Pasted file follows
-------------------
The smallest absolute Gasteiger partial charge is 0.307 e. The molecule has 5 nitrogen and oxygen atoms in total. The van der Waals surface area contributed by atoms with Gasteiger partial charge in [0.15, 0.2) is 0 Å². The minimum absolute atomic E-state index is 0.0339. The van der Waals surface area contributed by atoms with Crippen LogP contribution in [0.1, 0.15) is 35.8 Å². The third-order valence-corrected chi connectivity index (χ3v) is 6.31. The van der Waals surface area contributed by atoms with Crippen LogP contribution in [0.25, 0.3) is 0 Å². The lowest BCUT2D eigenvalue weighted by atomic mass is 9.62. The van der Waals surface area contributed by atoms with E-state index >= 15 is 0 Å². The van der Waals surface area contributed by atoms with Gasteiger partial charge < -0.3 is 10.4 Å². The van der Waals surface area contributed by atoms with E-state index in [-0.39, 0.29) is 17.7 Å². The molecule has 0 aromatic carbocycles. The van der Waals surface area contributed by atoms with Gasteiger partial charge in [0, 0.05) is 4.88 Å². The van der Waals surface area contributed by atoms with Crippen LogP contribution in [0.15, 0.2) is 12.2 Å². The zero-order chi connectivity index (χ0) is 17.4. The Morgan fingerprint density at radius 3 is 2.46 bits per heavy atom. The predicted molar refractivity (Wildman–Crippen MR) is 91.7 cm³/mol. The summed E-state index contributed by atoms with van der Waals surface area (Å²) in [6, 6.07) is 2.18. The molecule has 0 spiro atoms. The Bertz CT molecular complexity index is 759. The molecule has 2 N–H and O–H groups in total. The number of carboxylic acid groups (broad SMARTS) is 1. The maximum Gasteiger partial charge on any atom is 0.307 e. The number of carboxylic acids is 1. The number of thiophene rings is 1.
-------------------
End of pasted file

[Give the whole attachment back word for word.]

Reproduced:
The smallest absolute Gasteiger partial charge is 0.307 e. The molecule has 5 nitrogen and oxygen atoms in total. The van der Waals surface area contributed by atoms with Gasteiger partial charge in [0.15, 0.2) is 0 Å². The minimum absolute atomic E-state index is 0.0339. The van der Waals surface area contributed by atoms with Crippen LogP contribution in [0.1, 0.15) is 35.8 Å². The third-order valence-corrected chi connectivity index (χ3v) is 6.31. The van der Waals surface area contributed by atoms with Crippen LogP contribution in [0.25, 0.3) is 0 Å². The lowest BCUT2D eigenvalue weighted by atomic mass is 9.62. The van der Waals surface area contributed by atoms with E-state index >= 15 is 0 Å². The van der Waals surface area contributed by atoms with Gasteiger partial charge < -0.3 is 10.4 Å². The van der Waals surface area contributed by atoms with E-state index in [-0.39, 0.29) is 17.7 Å². The molecule has 0 aromatic carbocycles. The van der Waals surface area contributed by atoms with Gasteiger partial charge in [0, 0.05) is 4.88 Å². The van der Waals surface area contributed by atoms with Crippen LogP contribution in [0.15, 0.2) is 12.2 Å². The zero-order chi connectivity index (χ0) is 17.4. The Morgan fingerprint density at radius 3 is 2.46 bits per heavy atom. The predicted molar refractivity (Wildman–Crippen MR) is 91.7 cm³/mol. The summed E-state index contributed by atoms with van der Waals surface area (Å²) in [6, 6.07) is 2.18. The molecule has 0 spiro atoms. The Bertz CT molecular complexity index is 759. The molecule has 2 N–H and O–H groups in total. The number of carboxylic acid groups (broad SMARTS) is 1. The maximum Gasteiger partial charge on any atom is 0.307 e. The number of carboxylic acids is 1. The number of thiophene rings is 1.